The following is an editorial from The Roswell Beacon in my hometown of Roswell, GA.

Bob Chase, President of the NEA, once said the nation’s public schools are the backbone of our democratic system, weaving our diverse society into a nation and helping young people grow into responsible citizens. Most would agree it is in the best interest of our country that every child receive a quality education, one that not only prepares students for the challenges of life, but does so in an environment that is as diverse as our society. The issue of school vouchers, however, often divides people on how that education should be funded and implemented.

Milton Friedman popularized the concept of universal vouchers in 1955 and his proposals have been the model for advocates ever since. But when closely examined, current school “choice” proposals seldom address hidden costs like transportation that could only be financed with higher taxes, forcing citizens to support two educational systems and the resulting government bureaucracy it would create. Voucher plans have an inherent tendency to reinforce segregation along class lines. No voucher program covers total tuition costs meaning lower income families would be burdened with expenses that would not impact higher income families.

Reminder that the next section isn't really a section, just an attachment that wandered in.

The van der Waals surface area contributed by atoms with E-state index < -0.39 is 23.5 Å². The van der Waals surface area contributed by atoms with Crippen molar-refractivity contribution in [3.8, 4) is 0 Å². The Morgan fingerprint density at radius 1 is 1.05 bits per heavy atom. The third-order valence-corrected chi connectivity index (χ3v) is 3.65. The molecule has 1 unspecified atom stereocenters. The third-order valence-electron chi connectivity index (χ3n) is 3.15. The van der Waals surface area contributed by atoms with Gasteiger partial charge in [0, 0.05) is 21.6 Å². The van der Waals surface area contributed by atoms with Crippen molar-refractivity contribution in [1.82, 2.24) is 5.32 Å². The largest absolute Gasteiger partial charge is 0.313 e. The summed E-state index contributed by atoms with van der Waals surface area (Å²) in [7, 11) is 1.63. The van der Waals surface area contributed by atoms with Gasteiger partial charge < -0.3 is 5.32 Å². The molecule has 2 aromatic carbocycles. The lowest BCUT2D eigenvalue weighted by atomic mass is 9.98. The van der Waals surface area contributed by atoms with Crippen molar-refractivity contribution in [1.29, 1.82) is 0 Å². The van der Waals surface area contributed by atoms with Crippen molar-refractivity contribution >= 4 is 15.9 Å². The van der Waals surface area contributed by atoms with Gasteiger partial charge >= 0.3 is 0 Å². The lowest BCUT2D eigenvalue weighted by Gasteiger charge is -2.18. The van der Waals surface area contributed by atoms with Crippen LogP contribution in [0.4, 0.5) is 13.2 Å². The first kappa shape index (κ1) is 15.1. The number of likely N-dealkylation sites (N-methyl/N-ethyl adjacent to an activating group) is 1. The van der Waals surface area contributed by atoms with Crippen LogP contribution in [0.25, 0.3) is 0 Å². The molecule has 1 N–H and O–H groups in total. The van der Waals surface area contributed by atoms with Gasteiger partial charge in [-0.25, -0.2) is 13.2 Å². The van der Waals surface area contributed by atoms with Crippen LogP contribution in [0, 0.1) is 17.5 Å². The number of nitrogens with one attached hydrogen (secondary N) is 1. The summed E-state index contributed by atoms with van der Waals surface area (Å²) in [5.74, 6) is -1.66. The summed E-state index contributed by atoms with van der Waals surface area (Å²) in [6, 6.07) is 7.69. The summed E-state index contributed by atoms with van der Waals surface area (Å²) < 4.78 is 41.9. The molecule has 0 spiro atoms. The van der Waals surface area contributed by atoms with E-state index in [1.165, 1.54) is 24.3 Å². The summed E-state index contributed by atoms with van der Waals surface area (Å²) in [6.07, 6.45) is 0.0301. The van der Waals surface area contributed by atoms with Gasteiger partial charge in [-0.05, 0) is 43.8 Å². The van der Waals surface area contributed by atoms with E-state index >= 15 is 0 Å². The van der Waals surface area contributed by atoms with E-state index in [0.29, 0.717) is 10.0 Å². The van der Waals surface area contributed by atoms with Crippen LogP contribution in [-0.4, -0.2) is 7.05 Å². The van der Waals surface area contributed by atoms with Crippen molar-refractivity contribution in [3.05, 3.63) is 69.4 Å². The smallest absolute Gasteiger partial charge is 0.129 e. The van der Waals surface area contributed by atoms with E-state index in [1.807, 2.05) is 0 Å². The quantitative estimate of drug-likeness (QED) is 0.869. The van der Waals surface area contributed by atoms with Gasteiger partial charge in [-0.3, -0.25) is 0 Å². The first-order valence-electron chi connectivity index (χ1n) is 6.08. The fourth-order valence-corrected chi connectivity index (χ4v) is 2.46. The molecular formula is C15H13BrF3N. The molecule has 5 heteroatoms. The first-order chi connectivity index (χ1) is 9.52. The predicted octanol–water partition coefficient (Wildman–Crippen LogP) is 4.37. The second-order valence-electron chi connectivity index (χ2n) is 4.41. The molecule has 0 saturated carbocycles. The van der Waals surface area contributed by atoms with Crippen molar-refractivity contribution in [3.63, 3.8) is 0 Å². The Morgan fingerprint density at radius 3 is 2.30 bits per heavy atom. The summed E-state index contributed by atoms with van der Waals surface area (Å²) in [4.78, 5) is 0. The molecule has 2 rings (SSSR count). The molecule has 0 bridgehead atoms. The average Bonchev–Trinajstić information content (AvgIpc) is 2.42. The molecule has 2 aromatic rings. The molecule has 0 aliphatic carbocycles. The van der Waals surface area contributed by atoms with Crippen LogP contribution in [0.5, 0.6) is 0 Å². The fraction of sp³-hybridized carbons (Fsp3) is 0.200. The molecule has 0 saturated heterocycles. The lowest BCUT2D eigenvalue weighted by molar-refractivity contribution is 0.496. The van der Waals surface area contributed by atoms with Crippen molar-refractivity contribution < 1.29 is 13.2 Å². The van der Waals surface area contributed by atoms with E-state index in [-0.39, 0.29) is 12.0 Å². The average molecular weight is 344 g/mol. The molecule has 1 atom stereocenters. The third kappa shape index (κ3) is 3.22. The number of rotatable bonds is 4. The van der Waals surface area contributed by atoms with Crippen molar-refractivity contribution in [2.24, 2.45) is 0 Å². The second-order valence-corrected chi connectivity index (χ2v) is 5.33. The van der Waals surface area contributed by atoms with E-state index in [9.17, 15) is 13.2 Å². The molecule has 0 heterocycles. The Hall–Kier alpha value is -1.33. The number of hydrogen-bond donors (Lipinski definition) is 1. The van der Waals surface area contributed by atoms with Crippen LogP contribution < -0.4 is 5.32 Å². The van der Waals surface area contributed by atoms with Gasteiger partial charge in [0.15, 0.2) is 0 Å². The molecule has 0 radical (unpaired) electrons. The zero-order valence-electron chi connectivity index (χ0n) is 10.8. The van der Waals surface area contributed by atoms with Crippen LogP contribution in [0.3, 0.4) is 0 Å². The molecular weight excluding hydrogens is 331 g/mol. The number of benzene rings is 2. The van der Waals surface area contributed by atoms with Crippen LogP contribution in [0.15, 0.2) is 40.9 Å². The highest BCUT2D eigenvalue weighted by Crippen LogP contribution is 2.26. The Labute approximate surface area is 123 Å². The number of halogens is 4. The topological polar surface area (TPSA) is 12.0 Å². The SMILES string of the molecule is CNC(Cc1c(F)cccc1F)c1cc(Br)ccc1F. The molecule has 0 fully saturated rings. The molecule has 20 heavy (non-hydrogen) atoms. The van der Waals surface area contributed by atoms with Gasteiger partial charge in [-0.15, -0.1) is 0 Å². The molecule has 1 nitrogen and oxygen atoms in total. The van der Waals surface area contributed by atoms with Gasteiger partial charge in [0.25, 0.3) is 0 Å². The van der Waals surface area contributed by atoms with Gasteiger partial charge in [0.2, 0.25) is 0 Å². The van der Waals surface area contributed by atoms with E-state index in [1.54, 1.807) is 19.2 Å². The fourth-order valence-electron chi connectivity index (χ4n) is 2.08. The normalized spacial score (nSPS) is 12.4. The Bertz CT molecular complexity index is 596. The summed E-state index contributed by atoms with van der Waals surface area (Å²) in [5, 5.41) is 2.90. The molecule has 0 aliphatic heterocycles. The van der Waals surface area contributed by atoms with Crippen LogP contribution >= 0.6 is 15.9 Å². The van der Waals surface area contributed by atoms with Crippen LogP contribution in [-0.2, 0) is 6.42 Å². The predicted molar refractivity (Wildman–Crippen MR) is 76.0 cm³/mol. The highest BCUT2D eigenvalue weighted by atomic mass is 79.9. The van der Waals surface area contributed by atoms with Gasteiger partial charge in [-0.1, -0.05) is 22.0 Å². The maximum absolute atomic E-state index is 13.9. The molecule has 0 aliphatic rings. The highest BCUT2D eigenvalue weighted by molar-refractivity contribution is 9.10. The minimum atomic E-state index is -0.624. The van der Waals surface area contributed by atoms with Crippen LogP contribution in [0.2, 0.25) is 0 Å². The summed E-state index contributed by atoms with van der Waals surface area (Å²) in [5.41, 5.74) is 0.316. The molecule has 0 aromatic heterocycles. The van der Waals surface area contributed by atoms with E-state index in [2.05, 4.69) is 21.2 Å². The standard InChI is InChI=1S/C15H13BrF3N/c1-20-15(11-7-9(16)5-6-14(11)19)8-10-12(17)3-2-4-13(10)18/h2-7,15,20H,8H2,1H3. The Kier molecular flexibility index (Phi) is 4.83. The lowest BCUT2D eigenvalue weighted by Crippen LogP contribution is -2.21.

In the “real world,” voucher programs don’t improve the academic performance of students. In Milwaukee, which has the nation’s largest voucher system, both math and English scores have remained the same for students who’ve taken advantage of the program. This lends credence to a 2006 study by the U.S. Department of Education that found no difference in the level of achievement of students in public and private schools.

As with any idea that divides the left and right, the devil is in the details. The concept of school vouchers has merit. After all, it’s obvious the public school system as a whole has deteriorated. But instead of looking to vouchers, which will starve public schools of needed funds, why not think of ways to rebuild public education? How about raising the qualification standards of teachers and then paying them what they’re worth? Why not explore charter schools, publicly funded institutions run by independent organizations that would be secular, non-profit and state-certified? The reality of current voucher proposals only widens the educational divisions in our community, rather than diminish them so that we all benefit.

Finally, the motivation by some proponents of school vouchers – that they shouldn’t have to pay for public facilities that they don’t use – is a detriment to our country. Taken to its logical conclusion, we might one day demand our taxes be withheld from the local library or road-widening project if we never intend to check out books or drive that route. Like the above examples, “opting out” of supporting public education should not be an option.

(For Centrist news and opinion, visit DonkeyDigest)

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